Handling Everyday Goodbyes

There are playful and meaningful ways to make morning drop-offs and other separations a little easier.

Separation anxiety—when a baby or young child (even into pre-k years!) feels anxious when a parent leaves their sight—is part of normal development. But when older, preschool aged children suddenly start showing signs of separation anxiety (crying when the parent leaves the room, clinging, waking up at night, or difficulty doing routine things without their parent close by), it can really catch parents off guard! 

While sudden, everyday separation anxiety might be confusing and frustrating, remember that children often show us how they’re feeling before they’re able to tell us. And, when children feel stressed, their reactions may come much later than when the triggering situation happened.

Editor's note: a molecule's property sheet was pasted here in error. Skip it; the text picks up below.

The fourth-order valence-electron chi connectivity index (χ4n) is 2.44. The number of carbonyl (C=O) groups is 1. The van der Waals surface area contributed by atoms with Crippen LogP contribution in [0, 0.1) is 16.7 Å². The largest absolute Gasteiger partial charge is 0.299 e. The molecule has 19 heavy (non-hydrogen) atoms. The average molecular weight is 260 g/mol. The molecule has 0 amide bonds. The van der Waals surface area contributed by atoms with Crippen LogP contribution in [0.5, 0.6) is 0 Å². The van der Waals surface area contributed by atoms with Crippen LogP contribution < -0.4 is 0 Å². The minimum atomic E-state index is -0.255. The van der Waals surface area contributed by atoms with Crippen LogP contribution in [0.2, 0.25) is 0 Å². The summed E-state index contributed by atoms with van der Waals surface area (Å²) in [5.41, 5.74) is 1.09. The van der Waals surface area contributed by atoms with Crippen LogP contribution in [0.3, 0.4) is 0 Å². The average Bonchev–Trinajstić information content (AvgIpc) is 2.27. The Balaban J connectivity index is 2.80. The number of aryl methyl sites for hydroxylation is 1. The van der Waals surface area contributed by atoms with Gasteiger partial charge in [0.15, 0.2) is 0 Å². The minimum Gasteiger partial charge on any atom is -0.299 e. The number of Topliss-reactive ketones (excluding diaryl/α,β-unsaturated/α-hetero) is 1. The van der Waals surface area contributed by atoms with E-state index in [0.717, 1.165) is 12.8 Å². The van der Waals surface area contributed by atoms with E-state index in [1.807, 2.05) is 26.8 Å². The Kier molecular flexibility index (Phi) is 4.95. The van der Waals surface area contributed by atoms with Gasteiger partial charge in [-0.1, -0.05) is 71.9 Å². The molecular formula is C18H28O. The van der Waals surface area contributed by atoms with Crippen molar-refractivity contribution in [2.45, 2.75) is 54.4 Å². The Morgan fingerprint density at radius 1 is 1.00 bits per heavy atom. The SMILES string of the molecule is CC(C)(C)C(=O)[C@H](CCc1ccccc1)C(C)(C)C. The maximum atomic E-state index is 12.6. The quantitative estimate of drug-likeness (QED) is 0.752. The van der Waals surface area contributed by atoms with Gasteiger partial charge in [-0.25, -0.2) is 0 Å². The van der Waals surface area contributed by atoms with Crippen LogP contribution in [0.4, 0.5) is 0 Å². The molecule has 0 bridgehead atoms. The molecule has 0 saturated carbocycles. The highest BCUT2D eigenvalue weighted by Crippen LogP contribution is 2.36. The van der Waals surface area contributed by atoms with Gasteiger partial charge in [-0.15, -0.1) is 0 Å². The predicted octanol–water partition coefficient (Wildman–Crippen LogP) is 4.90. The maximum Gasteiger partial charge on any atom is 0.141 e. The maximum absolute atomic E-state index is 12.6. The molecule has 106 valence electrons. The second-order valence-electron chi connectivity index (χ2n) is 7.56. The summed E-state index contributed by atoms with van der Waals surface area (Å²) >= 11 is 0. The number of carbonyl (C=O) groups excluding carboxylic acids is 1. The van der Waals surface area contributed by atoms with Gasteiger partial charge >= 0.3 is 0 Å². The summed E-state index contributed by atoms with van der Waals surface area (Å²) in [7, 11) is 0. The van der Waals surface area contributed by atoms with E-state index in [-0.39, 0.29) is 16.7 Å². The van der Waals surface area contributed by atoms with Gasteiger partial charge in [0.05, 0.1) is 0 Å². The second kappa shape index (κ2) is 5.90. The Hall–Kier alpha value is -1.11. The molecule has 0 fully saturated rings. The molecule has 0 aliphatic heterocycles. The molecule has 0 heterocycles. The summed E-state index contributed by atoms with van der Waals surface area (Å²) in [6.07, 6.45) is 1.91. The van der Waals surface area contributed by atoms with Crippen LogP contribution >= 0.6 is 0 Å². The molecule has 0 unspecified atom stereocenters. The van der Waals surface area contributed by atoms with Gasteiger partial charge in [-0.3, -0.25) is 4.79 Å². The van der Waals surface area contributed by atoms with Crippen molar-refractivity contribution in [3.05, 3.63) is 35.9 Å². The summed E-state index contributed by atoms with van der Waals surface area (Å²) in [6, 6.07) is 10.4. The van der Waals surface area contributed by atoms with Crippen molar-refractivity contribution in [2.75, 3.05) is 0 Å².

As much as you can, observe your child’s behavior, talk with them, and try to pinpoint the true cause of their big feelings. Let them know it’s okay to have big feelings and offer reassurance and comfort often. You might also: 

  • Offer a comfort item or lovey 
  • Talk to your child about upcoming changes to routine 
  • Let your child know that you’ll be back when you go to another room or need to be apart for a time.
  • Give your child extra time to meet new people and “warm up” to new places 
  • Offer cuddles and one-on-one time 

The videos and activities below offer more ideas that may make being apart a little easier. 


“Separation Anxiety”, Stanford Children’s Health